-Create coalitions of support within and across organisations – Virtual meetings of alumni groups, for example, can be great for creating new connections and mutual learning. Other advocates in your company can be a critical source of support and idea sharing.
-Develop and communicate a vision – In these profoundly disrupted times, it’s natural to focus on the sense of security we have lost. But Kinias pointed out that, in addition to discomfort, disruption brings priceless opportunities “to help us move to a better place. Starting to think about it, articulate it and share it with others can be very beneficial”.
Working through challenges
As a highly experienced strategic management consultant who is also a staunch advocate for gender balance, Luyten brought a grounded yet passionate perspective to the discussion. He described the difficulties employees in his home country of Belgium are experiencing in the current awkward phase of lockdown, in which parents have returned to the office while schools remain closed. To ease the burden on working mothers, one of Luyten’s retail companies has repurposed certain of the cosier areas of its stores as informal “learning corners” where employees’ children can comfortably access the internet for homeschooling.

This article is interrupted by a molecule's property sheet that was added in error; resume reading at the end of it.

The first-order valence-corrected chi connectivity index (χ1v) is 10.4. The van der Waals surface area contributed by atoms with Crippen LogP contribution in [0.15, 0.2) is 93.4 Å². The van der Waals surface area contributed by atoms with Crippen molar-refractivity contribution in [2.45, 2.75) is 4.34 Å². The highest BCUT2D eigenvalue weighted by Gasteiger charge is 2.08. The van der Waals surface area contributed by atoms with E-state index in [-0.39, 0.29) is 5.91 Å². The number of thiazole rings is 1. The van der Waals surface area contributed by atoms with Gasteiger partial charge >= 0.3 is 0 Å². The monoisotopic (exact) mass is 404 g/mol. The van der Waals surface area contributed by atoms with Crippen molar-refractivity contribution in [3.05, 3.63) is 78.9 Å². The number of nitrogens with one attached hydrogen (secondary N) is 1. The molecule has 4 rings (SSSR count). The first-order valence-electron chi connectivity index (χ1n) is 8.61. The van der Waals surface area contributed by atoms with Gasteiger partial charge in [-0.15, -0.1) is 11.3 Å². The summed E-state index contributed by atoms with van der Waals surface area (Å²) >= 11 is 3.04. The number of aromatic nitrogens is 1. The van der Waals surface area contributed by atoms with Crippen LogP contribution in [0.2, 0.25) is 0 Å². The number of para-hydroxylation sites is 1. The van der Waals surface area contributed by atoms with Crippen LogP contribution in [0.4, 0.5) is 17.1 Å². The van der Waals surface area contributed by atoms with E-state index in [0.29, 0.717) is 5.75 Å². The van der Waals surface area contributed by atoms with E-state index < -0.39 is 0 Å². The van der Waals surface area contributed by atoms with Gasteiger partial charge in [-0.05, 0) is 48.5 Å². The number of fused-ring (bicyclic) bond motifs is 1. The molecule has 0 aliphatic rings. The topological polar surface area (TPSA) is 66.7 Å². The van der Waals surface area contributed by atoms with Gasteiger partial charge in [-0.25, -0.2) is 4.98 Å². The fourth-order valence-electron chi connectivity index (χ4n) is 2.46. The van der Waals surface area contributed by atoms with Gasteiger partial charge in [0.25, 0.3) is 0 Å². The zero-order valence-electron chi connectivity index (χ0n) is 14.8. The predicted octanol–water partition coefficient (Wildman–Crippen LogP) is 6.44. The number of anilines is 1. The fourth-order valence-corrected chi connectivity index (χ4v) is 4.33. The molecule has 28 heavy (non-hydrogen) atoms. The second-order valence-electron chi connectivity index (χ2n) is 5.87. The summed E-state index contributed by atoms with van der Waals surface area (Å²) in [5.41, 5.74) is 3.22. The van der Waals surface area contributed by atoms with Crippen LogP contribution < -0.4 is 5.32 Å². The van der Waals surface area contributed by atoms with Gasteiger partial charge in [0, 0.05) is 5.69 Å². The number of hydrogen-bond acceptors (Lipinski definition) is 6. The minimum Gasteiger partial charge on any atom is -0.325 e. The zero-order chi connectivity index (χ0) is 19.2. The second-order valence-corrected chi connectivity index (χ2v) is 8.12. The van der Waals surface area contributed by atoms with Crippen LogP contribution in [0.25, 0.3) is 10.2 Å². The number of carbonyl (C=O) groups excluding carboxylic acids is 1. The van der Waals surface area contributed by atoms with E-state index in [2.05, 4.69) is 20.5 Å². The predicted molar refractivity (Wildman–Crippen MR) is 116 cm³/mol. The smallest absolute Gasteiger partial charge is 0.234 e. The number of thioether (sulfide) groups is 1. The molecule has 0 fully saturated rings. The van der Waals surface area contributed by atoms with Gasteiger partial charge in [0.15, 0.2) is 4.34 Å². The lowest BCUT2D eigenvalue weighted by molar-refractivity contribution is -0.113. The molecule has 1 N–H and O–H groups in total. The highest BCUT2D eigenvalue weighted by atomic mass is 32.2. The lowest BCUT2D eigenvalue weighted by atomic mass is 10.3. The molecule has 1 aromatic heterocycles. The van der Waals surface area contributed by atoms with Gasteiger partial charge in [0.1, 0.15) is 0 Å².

In addition, Luyten and his management team have been proactive in clearing the way for women to return to work when they might feel pressured to stay home. “Our managing director has a special eye on who’s returning to work and who’s not, specifically for our female colleagues,” Luyten said. While treading lightly out of respect for the privacy of employees’ domestic arrangements, Luyten’s team has nonetheless pressed its message: “We really approached our female colleagues, and even our male colleagues with young families, ‘Please come back to work and do bring the children.’…Four out of five of our female employees were very, very grateful to come back and one of them, who is a single mom, saw it as essential for her survival, honestly.”
To realise their leadership potential, women (no less than men) need active mentors. In the Covid-19 context, however, Luyten’s mentoring relationships with rising women leaders have become more demanding. “Lots of the people [the mentees] I want to meet are busy ensuring their business gets through this crisis. And so there is a trade-off to be made between helping them connect and respecting the priorities of the people in your network,” Luyten said. Successful mentoring in this tough period requires both more thought and more exacting time management from both mentor and mentee. “Identify the A-priority network-building activities you would require your mentee to do and put it in a measurable goal,” was Luyten’s advice for fellow mentors.
His message to mentees – and, by extension, to Covid-stressed women professionals globally – is “Be more focused, make it happen and set yourself a goal. Don’t give in to time pressure limitations.”
*INSEAD Knowledge Managing Editor
**first published in: knowledge.insead.edu